By Erik Hanson
What would you do for that golden opportunity?
Wait, we can probably assume most New Adjuncts might equate that sort of opportunity with a full-time teaching position. For the sake of argument, let’s downgrade that to a silver opportunity and define it as the upper-level course you’ve been dying to get your hands on since making the decision to teach. As a New Adjunct, I’ve noticed that there is an unspoken set of rules on course assignments, which shouldn’t be surprising, as this is how most jobs are structured: the old guard gets first pick, while the rookies get to cut their teeth on the introductory courses. The defining characteristic of the old guard is that they are full-time faculty — quite likely on the tenure-track.
It seems there are few exceptions to the pecking order, and most attempts I’ve made to solicit placement in one of those upper-level courses have always been met with positive comments, but for some reason I have yet to find myself assigned to one. It’s understandable, I suppose, that there should be a breaking-in period. Putting myself into the shoes of the old guard, I can see how it would be unacceptable to put in all those years only to watch the coveted courses get divvied out to some young upstart, which is why I do everything possible to take whatever classes I’m offered, because I feel a need to prove that I can take it all on without breaking a sweat. In fact, I’ve been in a couple situations in which I turned down offers simply because my schedule couldn’t possibly handle the load—what feels like an almost boast-worthy accomplishment in the current economic climate.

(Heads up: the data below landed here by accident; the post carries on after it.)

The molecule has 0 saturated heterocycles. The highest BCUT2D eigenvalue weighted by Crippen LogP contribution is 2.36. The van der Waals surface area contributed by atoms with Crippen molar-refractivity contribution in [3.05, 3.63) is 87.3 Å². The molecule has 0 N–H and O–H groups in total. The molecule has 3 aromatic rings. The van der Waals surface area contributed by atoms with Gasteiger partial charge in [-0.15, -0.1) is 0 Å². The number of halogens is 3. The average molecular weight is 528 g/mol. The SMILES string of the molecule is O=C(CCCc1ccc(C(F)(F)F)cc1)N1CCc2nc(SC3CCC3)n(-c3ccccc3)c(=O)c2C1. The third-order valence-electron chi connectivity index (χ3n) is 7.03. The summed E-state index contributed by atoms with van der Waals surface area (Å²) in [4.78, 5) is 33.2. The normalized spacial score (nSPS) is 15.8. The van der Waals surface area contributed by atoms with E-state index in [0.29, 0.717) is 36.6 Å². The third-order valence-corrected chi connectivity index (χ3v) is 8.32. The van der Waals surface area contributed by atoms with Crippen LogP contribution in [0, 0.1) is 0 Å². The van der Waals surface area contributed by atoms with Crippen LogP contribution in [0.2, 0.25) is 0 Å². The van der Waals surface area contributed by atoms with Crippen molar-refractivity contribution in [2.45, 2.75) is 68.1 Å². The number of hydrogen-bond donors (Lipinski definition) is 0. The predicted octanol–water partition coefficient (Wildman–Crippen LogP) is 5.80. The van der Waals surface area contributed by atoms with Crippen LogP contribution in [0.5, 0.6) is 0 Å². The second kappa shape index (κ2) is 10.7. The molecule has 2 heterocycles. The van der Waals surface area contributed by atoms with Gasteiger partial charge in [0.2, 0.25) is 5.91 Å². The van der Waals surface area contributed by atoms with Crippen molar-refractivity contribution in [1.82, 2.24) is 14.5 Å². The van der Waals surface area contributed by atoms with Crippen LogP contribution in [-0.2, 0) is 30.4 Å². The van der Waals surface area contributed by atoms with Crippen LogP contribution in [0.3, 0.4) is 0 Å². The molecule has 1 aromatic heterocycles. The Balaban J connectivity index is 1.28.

So far, this habit of packing my schedule as tightly as I can has been akin to spinning plates. At the beginning, there are a few major things to focus on, and then the busy work of maintaining the momentum is what takes all the time and energy; see a plate wobbling, give it a spin then quickly turn around to find the next wobbler. Going into a packed teaching schedule, there is no luxury of letting a plate or two drop without serious repercussions—blacklisting in extreme cases. If this plate-spinner already has too many wobblers, why would I add another plate?
This semester has been trying, to say the least, and with cancellations due to severe weather, a few sick days due to one of the various mutant strains of flu virus going around, and a summons for jury duty looming in the near future, it would almost appear as if the fates are against me. Spring Break can’t get here soon enough, because I need to catch up. At the moment, my wobbling plates are a mountain of student work to get through and a small handful of missed deadlines—luckily only minor, for the most part, but they add up. It would be counter-intuitive to add another plate, but I have.
I have been granted a silver opportunity.
Where I’ve deemed other offers too much to take on, this is the one I’m willing to stretch for, to drive an extra 150 (non-reimbursed) miles per week, and to lose what precious little personal time I have left. This is the course I’ve been waiting for, and what’s best, it was the result of a word-of-mouth referral.
Sure, I may be crazy, but what would you do?
About the Adjunct: Erik Hanson completed his MA in English with an emphasis in Creative Writing from the University of Northern Iowa, where he also earned his BA in German, during which time he spent one year studying abroad in Austria. Thus far, his teaching portfolio consists of developmental writing and composition courses. In those rare moments when he is not in class or tutoring English students, he can usually be found hunched over his keyboard with a cup of coffee, working on short fiction or developing his novel.
By Erik Hanson
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